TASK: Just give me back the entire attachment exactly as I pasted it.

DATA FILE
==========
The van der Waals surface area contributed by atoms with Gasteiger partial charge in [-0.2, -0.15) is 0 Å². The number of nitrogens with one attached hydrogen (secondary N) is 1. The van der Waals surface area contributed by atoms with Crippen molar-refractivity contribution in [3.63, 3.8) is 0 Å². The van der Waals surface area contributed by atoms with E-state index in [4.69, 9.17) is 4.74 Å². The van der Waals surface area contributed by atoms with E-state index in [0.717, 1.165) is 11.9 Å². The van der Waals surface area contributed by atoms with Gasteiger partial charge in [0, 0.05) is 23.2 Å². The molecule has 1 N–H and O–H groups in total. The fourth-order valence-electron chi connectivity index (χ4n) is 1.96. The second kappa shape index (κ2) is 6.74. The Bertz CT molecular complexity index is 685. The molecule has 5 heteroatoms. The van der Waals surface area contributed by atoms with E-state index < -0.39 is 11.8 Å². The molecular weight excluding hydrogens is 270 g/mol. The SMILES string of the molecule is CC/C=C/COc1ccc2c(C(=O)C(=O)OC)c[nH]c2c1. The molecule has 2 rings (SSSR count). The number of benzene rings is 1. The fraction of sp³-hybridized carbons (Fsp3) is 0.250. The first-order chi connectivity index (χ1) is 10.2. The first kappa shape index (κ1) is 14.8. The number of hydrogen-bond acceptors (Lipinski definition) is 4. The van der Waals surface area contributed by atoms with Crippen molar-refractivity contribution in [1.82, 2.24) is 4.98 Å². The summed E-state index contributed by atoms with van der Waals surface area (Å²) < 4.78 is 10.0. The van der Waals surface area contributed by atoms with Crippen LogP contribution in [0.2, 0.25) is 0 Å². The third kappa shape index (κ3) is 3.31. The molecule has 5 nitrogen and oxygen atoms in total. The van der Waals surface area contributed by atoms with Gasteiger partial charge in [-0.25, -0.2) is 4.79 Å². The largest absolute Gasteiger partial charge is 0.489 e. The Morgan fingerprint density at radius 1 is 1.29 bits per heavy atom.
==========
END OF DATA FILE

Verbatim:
The van der Waals surface area contributed by atoms with Gasteiger partial charge in [-0.2, -0.15) is 0 Å². The number of nitrogens with one attached hydrogen (secondary N) is 1. The van der Waals surface area contributed by atoms with Crippen molar-refractivity contribution in [3.63, 3.8) is 0 Å². The van der Waals surface area contributed by atoms with E-state index in [4.69, 9.17) is 4.74 Å². The van der Waals surface area contributed by atoms with E-state index in [0.717, 1.165) is 11.9 Å². The van der Waals surface area contributed by atoms with Gasteiger partial charge in [0, 0.05) is 23.2 Å². The molecule has 1 N–H and O–H groups in total. The fourth-order valence-electron chi connectivity index (χ4n) is 1.96. The second kappa shape index (κ2) is 6.74. The Bertz CT molecular complexity index is 685. The molecule has 5 heteroatoms. The van der Waals surface area contributed by atoms with E-state index < -0.39 is 11.8 Å². The molecular weight excluding hydrogens is 270 g/mol. The SMILES string of the molecule is CC/C=C/COc1ccc2c(C(=O)C(=O)OC)c[nH]c2c1. The molecule has 2 rings (SSSR count). The number of benzene rings is 1. The fraction of sp³-hybridized carbons (Fsp3) is 0.250. The first-order chi connectivity index (χ1) is 10.2. The first kappa shape index (κ1) is 14.8. The number of hydrogen-bond acceptors (Lipinski definition) is 4. The van der Waals surface area contributed by atoms with Crippen molar-refractivity contribution in [1.82, 2.24) is 4.98 Å². The summed E-state index contributed by atoms with van der Waals surface area (Å²) < 4.78 is 10.0. The van der Waals surface area contributed by atoms with Crippen LogP contribution in [0.2, 0.25) is 0 Å². The third kappa shape index (κ3) is 3.31. The molecule has 5 nitrogen and oxygen atoms in total. The van der Waals surface area contributed by atoms with Gasteiger partial charge in [-0.25, -0.2) is 4.79 Å². The largest absolute Gasteiger partial charge is 0.489 e. The Morgan fingerprint density at radius 1 is 1.29 bits per heavy atom.